Think of a time when you celebrated someone else’s achievement. Maybe it involved your favourite sports team (the winning goal in the Stanley Cup). Maybe it was your child (straight A’s). Or perhaps it was about someone whom you have never met, but their actions have shaped your thinking, experience, and way of life (military and political freedom).
With that idea of celebration and commemoration in your mind, multiply both the number of people involved and the intensity of emotion and devotion, and you will end up with an experience something like the annual Islamic feast of Eid al-Adha.
Although there are divisions within Islam (Sunni, Sufi, etc), there are a number of common threads that bind the groups together. Along with belief in the Qur’an and the Five Pillars, Muslims around the world celebrate two feasts and three festivals. The observance of the two feasts varies from region to region, but the intention is the same.
The second of the two feasts is Eid al-Adha, which can be translated as the “Feast of Sacrifice” or the “Great Feast”. The feast starts on the tenth day of the month of Dhu al-Hijja, which this year is October 15th.
The feast of Eid al-Adha commemorates Abraham’s willingness to sacrifice his son Ishmael, as an act of obedience to Allah. The story is recounted in Sura 37:100-107 of the Qur’an, where it describes Allah’s last minute intervention and provision of an animal sacrifice instead.
Each year, Muslims remember and celebrate this event as part of the Great Pilgrimage to Mecca (Saudi Arabia). The feast is preceded by a ritual called the Stoning, in which each pilgrim throws seven stones down a slope, at three specified locations along the journey. The throwing of the stones commemorates Ishmael’s response to Satan as he tempted Ismael to run away from his father Abraham. Ishmael threw stones at Satan instead of running away.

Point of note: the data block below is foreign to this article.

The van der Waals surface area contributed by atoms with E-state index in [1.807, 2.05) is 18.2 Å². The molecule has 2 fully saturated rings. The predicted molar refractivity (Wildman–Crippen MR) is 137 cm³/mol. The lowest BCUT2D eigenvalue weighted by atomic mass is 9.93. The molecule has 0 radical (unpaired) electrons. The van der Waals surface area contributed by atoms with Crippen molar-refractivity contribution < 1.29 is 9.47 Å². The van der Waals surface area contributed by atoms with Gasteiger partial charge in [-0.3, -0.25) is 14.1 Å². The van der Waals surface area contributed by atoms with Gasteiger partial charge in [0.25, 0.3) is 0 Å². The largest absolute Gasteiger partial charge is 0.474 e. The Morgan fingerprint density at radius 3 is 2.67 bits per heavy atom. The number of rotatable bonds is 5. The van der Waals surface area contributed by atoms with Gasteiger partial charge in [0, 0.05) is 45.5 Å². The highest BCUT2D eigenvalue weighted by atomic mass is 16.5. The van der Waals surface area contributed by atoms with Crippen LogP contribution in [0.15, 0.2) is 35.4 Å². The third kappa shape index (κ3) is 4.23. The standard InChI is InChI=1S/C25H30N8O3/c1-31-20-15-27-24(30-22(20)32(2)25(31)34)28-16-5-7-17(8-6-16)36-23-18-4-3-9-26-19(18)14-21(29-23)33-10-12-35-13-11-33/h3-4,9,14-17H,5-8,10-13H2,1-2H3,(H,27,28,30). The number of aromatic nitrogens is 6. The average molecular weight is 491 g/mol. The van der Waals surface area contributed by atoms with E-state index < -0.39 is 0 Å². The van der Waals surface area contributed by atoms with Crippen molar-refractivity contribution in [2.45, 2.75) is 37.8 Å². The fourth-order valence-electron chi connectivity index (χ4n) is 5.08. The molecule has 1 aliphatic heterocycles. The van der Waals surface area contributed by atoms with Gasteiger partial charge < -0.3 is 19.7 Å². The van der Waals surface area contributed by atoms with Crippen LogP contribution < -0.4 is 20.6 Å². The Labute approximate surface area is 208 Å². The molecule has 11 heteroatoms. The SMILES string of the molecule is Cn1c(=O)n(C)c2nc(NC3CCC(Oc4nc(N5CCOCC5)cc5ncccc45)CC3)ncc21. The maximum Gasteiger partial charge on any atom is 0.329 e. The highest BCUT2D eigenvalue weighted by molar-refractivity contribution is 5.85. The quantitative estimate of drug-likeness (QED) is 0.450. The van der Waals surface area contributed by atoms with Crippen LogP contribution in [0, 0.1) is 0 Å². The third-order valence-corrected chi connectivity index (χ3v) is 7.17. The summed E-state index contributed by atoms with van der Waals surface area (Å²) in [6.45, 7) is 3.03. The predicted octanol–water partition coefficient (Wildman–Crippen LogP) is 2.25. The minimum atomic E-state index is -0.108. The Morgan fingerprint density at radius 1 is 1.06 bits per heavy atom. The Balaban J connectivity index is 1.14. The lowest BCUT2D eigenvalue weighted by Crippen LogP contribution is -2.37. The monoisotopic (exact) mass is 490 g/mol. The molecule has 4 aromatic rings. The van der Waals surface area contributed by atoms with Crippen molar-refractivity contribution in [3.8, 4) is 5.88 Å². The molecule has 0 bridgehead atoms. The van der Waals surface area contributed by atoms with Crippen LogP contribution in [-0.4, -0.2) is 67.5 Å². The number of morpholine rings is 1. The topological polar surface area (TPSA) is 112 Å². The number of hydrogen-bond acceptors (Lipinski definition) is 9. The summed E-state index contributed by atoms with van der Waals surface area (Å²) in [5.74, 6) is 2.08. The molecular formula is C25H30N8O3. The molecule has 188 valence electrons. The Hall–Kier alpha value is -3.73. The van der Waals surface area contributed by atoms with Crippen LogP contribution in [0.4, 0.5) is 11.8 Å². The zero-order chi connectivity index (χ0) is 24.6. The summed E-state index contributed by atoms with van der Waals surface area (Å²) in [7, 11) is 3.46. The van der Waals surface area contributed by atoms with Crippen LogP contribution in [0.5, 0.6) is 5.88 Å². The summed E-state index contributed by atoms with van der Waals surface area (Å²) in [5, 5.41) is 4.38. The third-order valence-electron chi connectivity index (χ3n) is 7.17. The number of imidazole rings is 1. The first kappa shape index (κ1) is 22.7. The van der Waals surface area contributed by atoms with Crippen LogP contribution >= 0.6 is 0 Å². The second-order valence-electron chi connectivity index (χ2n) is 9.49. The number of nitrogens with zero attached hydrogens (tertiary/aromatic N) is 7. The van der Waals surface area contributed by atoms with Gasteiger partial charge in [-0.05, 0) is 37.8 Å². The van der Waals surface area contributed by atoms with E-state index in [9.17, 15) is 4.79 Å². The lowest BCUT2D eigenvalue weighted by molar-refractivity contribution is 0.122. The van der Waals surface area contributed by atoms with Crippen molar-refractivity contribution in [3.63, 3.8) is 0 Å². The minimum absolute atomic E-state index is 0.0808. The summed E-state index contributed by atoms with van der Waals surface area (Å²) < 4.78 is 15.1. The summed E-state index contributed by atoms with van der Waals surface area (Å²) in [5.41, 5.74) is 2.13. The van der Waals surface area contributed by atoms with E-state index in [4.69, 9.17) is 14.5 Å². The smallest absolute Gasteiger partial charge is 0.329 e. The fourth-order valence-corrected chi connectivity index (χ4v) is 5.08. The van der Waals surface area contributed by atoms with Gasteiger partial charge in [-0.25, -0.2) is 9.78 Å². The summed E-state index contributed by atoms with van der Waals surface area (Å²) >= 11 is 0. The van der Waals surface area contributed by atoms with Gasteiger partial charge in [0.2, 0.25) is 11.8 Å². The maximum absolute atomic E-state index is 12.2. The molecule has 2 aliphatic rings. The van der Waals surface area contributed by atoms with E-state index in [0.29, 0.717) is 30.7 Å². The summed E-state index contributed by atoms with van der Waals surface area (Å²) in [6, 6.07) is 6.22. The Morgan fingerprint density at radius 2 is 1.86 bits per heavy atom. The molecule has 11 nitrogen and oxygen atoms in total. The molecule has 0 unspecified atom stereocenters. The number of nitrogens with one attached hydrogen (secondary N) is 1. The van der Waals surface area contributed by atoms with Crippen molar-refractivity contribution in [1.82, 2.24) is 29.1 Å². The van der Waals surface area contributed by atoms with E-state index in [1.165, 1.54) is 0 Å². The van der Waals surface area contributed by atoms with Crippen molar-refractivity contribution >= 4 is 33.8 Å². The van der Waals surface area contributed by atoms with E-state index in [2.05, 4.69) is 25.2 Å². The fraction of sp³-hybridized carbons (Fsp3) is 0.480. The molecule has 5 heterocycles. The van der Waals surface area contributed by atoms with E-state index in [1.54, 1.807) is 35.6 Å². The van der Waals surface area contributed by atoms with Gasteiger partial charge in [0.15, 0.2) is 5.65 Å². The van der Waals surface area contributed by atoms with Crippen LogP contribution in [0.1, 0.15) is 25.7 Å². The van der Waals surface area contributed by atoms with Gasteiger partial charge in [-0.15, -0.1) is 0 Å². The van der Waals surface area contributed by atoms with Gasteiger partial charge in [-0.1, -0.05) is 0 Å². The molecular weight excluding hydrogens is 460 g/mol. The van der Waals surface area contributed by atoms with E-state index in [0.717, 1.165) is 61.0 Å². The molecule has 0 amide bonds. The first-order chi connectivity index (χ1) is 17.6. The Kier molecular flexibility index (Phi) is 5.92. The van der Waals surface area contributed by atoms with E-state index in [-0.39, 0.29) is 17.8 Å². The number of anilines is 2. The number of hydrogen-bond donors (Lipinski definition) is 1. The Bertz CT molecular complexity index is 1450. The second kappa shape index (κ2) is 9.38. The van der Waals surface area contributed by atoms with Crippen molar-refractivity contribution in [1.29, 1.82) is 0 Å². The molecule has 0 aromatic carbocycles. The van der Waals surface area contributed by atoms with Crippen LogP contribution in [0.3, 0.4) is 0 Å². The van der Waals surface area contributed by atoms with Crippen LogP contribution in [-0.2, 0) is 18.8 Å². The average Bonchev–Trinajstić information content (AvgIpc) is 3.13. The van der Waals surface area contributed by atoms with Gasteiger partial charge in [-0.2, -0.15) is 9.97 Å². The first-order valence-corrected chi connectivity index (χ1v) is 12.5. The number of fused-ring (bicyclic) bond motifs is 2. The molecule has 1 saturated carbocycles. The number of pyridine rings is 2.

During the feast of Eid al-Adha, the head of each household ritually slaughters an animal and prepares a feast, giving a portion of the food to those who are in need, whether friends or strangers. The animal sacrifice is a remembrance of the animal that Allah provided to Abraham in place of Ishmael.
The feast itself lasts for three days, after which all pilgrims return to Mecca one last time. For Muslims in other parts of the world, the Great Feast and it rituals are similar, although the pilgrimage element is limited to those who can travel to Mecca.
At the beginning of this posting, I talked about celebrating someone else’s achievement. For Muslims, Eid al-Adha is a celebration of the actions of someone who lived thousands of years before Mohammed. How has the information in this summary deepened your understanding of Islamic history, spirituality, or current events?